Robert Steele thinks so. Operating a fleet of three trucks, one of which he drives himself, out of St. Augustine, Fla., he’s seen several direct accounts he’s had with certain shippers run under by operators who are either getting two-three times his fuel mileage or (yes, most likely) don’t know or don’t care how much it costs to operate a truck and are content to run up and down the road with little to no profit. “Some of these guys,” he says, “as long as they have a Big Mac to eat running up and down the road, they’ll just keep doing what they’re doing.”
Then there’s the competition from larger outfits. The rate on a decorative stone-hauling contract Steel had, shipper-direct freight, over the approximately 360 miles between Jacksonville and Pensacola in Florida, paid a solid $900 until recently. The shipper “changed up their dispatch and gave it to a lady in Tampa,” Steele says. “When they did they opened up the freight rate to everybody nationwide,” though Steele says his service was on-time every time.”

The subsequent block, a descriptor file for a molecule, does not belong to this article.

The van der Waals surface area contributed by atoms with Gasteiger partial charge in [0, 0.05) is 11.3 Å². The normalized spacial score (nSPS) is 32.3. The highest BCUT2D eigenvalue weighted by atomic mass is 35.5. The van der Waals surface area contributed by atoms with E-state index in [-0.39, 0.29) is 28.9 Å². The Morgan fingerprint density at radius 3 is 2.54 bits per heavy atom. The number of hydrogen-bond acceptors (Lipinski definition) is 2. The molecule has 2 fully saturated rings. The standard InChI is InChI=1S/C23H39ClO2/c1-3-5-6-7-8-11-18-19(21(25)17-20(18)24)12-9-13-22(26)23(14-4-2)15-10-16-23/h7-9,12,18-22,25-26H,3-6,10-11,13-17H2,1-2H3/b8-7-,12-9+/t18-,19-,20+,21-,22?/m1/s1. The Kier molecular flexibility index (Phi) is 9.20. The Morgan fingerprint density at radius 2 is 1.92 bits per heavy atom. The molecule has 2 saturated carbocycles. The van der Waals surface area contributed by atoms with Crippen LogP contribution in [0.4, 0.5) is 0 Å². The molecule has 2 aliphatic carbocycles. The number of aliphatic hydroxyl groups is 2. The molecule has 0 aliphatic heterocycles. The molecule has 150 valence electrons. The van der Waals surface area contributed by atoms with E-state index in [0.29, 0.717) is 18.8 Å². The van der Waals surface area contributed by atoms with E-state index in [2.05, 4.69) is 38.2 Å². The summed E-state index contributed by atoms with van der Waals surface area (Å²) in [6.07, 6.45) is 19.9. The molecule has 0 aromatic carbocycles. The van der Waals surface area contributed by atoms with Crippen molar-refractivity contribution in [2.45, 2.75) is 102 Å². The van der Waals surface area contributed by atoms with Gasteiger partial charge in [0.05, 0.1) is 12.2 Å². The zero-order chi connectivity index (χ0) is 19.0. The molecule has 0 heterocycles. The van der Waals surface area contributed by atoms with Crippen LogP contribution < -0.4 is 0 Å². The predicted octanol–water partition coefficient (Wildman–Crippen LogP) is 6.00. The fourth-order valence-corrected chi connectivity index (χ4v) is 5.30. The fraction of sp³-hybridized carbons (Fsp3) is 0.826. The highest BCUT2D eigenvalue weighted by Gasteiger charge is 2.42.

Today, the rate they want on the load is a mere $560, or about $1.56 a mile. “And people pull it, that’s the bad part.” Steele adds. “Right now, with the amount of freight out there, it should be the truckers’ market to set the rates, but it’s not.” Quality of service, he adds, doesn’t seem to matter.
Contrary to what the analysts say about the wider economic conditions and the trucking market, which all seem to point to a boost in rates and pay, as we’ve recently reported, Steele says a cutthroat dynamic remains the rule of the day and getting a fair rate for very long in such conditions is increasingly a difficult prospect.
Independent reefer and hopper bottom hauler Cody Blankenship, based in Waco, Texas, responding to news of FMCSA’s shutdown of a Laredo, Texas-based hauler who routinely flouted hours regs, echoed Steel when he said there were “many more that need to park. Running illegal means they’re running cheap and doing volume. If this riff-raff would stop there would be a better class of truckers with all the benefits of fair pay and less hassle from the DOT. These types of carriers are the cause of the regs coming down the pike at a breakneck pace….”
In this light, could more robust new entrant requirements and FMCSA’s focused attention on shutting down scofflaw carriers be considered quite a good thing?
Independents, what have you seen on rates in your operation the past several months?